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Domestic Abuse Is a Public Health Concern

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Domestic abuse has become an entrenched public health issue. NICE statistics show the alarming impact upon society, with 1 in 3 women and 1 in 6 men being affected by domestic abuse. 

Tavistock Relationships explains the importance of halting the abuse before it escalates, as fear and control is instilled into the victim as the cycle of abuse continues. Many victims do not report their abuse due to fear of their safety or others. The common questions for victims are ‘why did you stay? Why did you not leave?’. However, leaving is not an option; it is a change in mindset, a process that is ultimately required. A process which can take months or years for the victim to build the courage needed to escape and report.

Domestic abuse is gender and sexuality neutral, resulting in any potential relationship dynamics to develop an uncontrollable unbalanced level of power. The UK has reviewed policies on several occasions, increasing sentencing, improving support, and training to assist in identifying potential victims of abuse. However, policies such as ‘End Violence Against Women and Girls 2010 to 2015’ may discourage male victims from seeking support, as the policy title emphasises the misconception that domestic abuse is only a female concern. In 2018 a review of policy had begun, ‘No Defence for Abuse: Domestic Abuse Strategy 2018–2023’, focusing on prevention, intervention and partnering strategies to ensure awareness of domestic abuse is raised across the UK. This is in accordance with domestic abuse existing as a hidden disease of society, happening behind closed doors.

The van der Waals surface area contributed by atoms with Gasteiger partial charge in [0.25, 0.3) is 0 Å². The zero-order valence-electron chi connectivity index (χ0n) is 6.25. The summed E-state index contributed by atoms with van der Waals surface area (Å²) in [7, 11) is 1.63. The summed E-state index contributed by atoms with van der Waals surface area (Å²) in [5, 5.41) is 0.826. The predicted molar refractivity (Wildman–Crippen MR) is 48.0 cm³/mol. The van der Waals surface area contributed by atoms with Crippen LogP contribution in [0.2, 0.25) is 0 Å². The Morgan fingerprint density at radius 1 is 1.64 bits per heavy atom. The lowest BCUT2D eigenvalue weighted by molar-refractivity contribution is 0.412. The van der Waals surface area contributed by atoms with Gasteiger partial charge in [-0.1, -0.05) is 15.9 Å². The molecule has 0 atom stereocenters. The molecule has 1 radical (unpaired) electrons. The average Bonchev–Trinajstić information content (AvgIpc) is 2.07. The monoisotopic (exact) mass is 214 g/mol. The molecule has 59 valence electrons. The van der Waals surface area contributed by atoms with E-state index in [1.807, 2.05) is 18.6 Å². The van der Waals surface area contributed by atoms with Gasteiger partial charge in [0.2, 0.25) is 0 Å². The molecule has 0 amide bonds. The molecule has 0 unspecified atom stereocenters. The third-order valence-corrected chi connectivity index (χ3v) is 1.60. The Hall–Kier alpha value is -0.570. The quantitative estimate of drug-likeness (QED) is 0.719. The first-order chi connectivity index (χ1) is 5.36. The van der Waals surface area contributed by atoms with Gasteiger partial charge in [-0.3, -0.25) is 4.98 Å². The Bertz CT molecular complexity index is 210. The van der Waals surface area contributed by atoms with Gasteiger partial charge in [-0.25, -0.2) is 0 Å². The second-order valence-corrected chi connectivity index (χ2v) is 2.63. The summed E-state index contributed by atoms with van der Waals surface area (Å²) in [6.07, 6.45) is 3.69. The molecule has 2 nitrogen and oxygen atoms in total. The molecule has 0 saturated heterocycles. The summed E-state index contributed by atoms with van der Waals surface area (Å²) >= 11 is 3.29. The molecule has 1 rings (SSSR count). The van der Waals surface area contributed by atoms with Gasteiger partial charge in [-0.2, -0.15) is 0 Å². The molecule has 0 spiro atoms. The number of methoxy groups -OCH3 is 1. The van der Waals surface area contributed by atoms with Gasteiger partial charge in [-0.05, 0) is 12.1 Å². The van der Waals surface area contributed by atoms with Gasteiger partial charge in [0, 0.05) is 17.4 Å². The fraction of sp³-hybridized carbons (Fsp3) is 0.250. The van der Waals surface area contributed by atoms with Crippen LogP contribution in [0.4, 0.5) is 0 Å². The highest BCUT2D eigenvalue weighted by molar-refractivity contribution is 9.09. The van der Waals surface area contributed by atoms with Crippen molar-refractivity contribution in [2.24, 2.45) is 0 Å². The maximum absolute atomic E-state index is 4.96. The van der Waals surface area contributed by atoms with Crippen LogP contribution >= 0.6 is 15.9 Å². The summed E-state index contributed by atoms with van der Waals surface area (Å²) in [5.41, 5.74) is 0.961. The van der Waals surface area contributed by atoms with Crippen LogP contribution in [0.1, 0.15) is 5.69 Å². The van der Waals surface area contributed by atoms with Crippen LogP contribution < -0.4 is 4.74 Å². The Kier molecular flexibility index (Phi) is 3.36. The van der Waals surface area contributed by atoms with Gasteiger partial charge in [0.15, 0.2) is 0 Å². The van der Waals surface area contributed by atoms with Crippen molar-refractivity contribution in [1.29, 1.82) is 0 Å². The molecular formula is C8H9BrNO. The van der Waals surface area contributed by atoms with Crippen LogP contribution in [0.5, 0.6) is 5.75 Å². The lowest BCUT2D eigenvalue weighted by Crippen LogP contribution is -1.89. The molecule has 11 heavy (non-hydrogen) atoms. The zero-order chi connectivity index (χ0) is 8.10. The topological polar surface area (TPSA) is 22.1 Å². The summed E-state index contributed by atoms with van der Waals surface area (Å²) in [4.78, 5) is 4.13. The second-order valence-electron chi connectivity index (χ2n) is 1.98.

Various campaigns have been launched to tackle this public health concern, with the latest report of ‘A Cry for Health’ being published in 2017. More specifically, SafeLives found the importance of locating specialist trained domestic abuse support workers at accident and emergency (A&E) and maternity units to empower people to report their abuse. However, not all victims will attend A&E. Domestic abuse is an umbrella term that can include a variety of abuse; psychological/emotional abuse, coercive control, physical, financial, harassment/stalking, and online abuse.

Further education within various healthcare settings such as hospitals, GP’s, dentists, therapists, and pharmacies could improve the potential of identifying a domestic abuse victim. Primarily, domestic abuse training has often focused on physical signs of abuse (bruises, cuts, wounds). However, additional training is needed to understand the psychological abuse victims suffer, reviewing the victim’s behaviour. While training focusing on noticeable marks and behaviours could prompt the staff to provide a leaflet or discuss in private their concerns. Even though on initial contact, the victim may not disclose due to lack of confidence or disbelief of their abuse, it is a conversation starter. Some victims do not receive life-threatening injuries or require medical attention; however, they may attend a pharmacy for pain relief medication or see their dentist on several occasions for broken or chipped teeth. Repetitive visits to these settings could ‘red flag’ the situation and prompt the staff to delicately and sensitively enquire.